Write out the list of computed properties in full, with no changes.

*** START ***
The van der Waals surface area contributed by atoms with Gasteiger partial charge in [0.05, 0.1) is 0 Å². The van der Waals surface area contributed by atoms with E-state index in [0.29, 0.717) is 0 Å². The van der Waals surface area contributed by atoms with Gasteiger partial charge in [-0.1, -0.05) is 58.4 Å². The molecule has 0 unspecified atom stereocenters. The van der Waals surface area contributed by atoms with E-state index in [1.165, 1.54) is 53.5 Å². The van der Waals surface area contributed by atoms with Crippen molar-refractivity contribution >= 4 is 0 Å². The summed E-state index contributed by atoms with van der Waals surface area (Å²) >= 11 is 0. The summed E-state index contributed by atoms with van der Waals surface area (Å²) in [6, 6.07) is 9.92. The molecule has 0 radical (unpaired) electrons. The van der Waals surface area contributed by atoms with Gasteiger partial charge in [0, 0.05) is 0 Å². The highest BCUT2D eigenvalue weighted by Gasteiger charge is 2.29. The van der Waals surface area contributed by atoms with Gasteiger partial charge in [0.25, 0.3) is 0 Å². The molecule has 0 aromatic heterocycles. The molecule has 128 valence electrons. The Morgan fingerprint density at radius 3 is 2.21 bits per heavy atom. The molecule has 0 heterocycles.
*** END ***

The van der Waals surface area contributed by atoms with Gasteiger partial charge in [0.05, 0.1) is 0 Å². The van der Waals surface area contributed by atoms with E-state index in [0.29, 0.717) is 0 Å². The van der Waals surface area contributed by atoms with Gasteiger partial charge in [-0.1, -0.05) is 58.4 Å². The molecule has 0 unspecified atom stereocenters. The van der Waals surface area contributed by atoms with E-state index in [1.165, 1.54) is 53.5 Å². The van der Waals surface area contributed by atoms with Crippen molar-refractivity contribution >= 4 is 0 Å². The summed E-state index contributed by atoms with van der Waals surface area (Å²) >= 11 is 0. The summed E-state index contributed by atoms with van der Waals surface area (Å²) in [6, 6.07) is 9.92. The molecule has 0 radical (unpaired) electrons. The van der Waals surface area contributed by atoms with Gasteiger partial charge in [0, 0.05) is 0 Å². The highest BCUT2D eigenvalue weighted by Gasteiger charge is 2.29. The van der Waals surface area contributed by atoms with Gasteiger partial charge in [0.25, 0.3) is 0 Å². The molecule has 0 aromatic heterocycles. The molecule has 128 valence electrons. The Morgan fingerprint density at radius 3 is 2.21 bits per heavy atom. The molecule has 0 heterocycles.